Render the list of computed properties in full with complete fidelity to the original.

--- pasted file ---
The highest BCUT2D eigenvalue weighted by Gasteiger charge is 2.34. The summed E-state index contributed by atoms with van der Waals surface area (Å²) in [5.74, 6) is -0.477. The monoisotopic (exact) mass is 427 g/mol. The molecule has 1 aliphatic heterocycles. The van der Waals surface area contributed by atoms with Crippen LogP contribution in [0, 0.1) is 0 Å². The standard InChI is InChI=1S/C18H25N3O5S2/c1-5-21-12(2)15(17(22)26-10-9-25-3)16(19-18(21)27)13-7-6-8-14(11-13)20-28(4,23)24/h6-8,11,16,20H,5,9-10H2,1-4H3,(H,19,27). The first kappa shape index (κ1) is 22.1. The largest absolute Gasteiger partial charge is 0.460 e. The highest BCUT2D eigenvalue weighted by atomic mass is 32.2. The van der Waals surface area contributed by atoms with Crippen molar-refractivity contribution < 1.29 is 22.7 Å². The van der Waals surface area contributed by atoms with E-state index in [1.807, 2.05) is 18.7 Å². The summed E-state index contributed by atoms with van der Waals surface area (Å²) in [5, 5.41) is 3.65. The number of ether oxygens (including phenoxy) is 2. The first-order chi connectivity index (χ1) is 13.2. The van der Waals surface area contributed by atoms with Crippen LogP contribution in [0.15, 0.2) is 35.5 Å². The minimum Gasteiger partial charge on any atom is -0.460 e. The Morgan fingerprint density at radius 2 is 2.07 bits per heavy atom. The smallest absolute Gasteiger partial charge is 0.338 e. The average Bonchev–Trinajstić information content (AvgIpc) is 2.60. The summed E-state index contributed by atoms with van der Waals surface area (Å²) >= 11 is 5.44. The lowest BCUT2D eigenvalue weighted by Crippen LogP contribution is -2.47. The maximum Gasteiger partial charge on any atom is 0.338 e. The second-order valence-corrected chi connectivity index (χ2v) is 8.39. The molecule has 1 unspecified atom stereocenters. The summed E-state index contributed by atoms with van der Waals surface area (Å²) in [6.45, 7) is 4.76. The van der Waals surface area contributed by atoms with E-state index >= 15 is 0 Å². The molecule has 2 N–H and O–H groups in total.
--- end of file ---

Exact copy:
The highest BCUT2D eigenvalue weighted by Gasteiger charge is 2.34. The summed E-state index contributed by atoms with van der Waals surface area (Å²) in [5.74, 6) is -0.477. The monoisotopic (exact) mass is 427 g/mol. The molecule has 1 aliphatic heterocycles. The van der Waals surface area contributed by atoms with Crippen LogP contribution in [0, 0.1) is 0 Å². The standard InChI is InChI=1S/C18H25N3O5S2/c1-5-21-12(2)15(17(22)26-10-9-25-3)16(19-18(21)27)13-7-6-8-14(11-13)20-28(4,23)24/h6-8,11,16,20H,5,9-10H2,1-4H3,(H,19,27). The first kappa shape index (κ1) is 22.1. The largest absolute Gasteiger partial charge is 0.460 e. The highest BCUT2D eigenvalue weighted by atomic mass is 32.2. The van der Waals surface area contributed by atoms with Crippen molar-refractivity contribution < 1.29 is 22.7 Å². The van der Waals surface area contributed by atoms with E-state index in [1.807, 2.05) is 18.7 Å². The summed E-state index contributed by atoms with van der Waals surface area (Å²) in [5, 5.41) is 3.65. The number of ether oxygens (including phenoxy) is 2. The first-order chi connectivity index (χ1) is 13.2. The van der Waals surface area contributed by atoms with Crippen LogP contribution in [0.15, 0.2) is 35.5 Å². The minimum Gasteiger partial charge on any atom is -0.460 e. The Morgan fingerprint density at radius 2 is 2.07 bits per heavy atom. The smallest absolute Gasteiger partial charge is 0.338 e. The average Bonchev–Trinajstić information content (AvgIpc) is 2.60. The summed E-state index contributed by atoms with van der Waals surface area (Å²) >= 11 is 5.44. The lowest BCUT2D eigenvalue weighted by Crippen LogP contribution is -2.47. The maximum Gasteiger partial charge on any atom is 0.338 e. The second-order valence-corrected chi connectivity index (χ2v) is 8.39. The molecule has 1 unspecified atom stereocenters. The summed E-state index contributed by atoms with van der Waals surface area (Å²) in [6.45, 7) is 4.76. The van der Waals surface area contributed by atoms with E-state index >= 15 is 0 Å². The molecule has 2 N–H and O–H groups in total.